Film subjects of this blog have tended towards a few specific periods. It is not my fault fashion does not stand still, and that doesn't mean there aren't promising signs as we slog through a nearly 20-year drought in fine on-screen fur fashions. We have Tyler Perry to thank for this modest little reminder, which is nicely winter-themed as well to go along with the holiday season. So enjoy this barely 2-year-old entry on Why Did I Get Married; it's probably not going to happen all that often.
Tyler Perry's Why Did I Get Married? [Blu-ray]
Format: Multiple Formats, AC-3, Blu-ray, Dolby, DTS Surround Sound, Dubbed, NTSC, Subtitled, Widescreen
Why Did I Get Married – The Film
Why Did I Get Married is based on a play by Tyler Perry. The setting is a luxury retreat cabin in Colorado. The film is about four married couples and the problems they're currently experiencing. You know what that means… talk of divorce. Yes, something in common with films from the '30s with fine fur fashions. Granted, this one probably has a bit more nuance to the character relations than a '30s divorce comedy. Or maybe not, as I'm probably not the person who should be grading “nuance.”
Why Did I Get Married – The Furs
The film is notable for two reasons, primarily the fact the furs are there at all, but also because they're just run-of-the-mill cold weather fashions for the affluent women wearing them. So it's no big deal that the ladies are adorned in fox, mink, and sable as they go through their marital strife.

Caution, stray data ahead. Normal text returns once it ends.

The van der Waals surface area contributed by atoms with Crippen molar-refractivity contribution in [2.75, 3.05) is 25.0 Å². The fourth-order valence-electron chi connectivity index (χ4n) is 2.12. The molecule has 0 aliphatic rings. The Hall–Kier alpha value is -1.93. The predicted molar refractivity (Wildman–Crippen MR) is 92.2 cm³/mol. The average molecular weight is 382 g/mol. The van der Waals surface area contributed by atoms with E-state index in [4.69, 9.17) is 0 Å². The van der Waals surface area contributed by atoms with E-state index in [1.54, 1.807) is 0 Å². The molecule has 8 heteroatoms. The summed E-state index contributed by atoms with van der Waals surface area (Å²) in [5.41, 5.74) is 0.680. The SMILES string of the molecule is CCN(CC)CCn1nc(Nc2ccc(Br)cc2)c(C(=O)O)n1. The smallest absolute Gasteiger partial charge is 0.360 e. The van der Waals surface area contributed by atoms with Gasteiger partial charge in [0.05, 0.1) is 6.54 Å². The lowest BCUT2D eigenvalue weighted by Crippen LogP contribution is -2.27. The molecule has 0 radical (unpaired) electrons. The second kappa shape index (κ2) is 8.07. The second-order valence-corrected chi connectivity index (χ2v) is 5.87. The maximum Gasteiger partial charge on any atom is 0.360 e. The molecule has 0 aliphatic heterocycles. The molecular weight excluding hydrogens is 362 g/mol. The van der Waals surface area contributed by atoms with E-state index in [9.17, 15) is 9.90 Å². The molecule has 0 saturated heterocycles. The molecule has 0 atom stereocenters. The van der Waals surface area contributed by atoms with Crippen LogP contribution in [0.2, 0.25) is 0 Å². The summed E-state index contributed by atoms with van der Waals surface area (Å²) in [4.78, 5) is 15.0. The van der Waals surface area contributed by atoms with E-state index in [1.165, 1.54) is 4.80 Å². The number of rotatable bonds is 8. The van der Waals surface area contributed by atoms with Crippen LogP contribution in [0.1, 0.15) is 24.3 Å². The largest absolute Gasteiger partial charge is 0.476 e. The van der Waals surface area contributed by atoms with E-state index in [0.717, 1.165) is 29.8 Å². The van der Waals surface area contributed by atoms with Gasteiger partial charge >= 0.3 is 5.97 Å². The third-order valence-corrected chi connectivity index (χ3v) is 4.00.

We have Denise Boutte in this red fox jacket to get the ball rolling. Won't do anyone any good to bother comparing 2000's fox coats with 1930's fox coats, so I won't. We are pleased to be seeing this “modest” little jacket at all.
We have the film's brief shot of both fox coats on screen at once.
Tasha Smith is the only one to get more than one coat in the film, appearing in an oddly mismatched combination of furs. The full-length mink is relatively conservative compared to the silver fox.
Due to the character she plays, it's challenging to find a close-up of Tasha Smith's character when she's not possessed of some disdainful or exasperated look on her face, at least while she's wearing that lovely silver fox.
The ladies go shopping later in the film, and while it's apparent it's not precisely a furrier, there are furs in the racks. Here we see Janet Jackson in the sable wrap she wears along with Sharon Leal in her mink once more.
Janet is still better known for her other career, but she looks very fetching in the sable, accented by a red scarf.
Here is one more shot with all the furs on-screen: Tasha in fox, Janet in sable, and Sharon in mink.
The stats for this film fall into what is probably pretty “average” for fur fashions in many films, so it certainly can't be called a “fur film” for its on-screen ratio. It's a film from 2007 with a full-length silver fox coat, so that alone is pretty notable.
Fur Runtime: approx 8 minutes
Film Runtime: 113 minutes
On-Screen Fur Ratio: 7%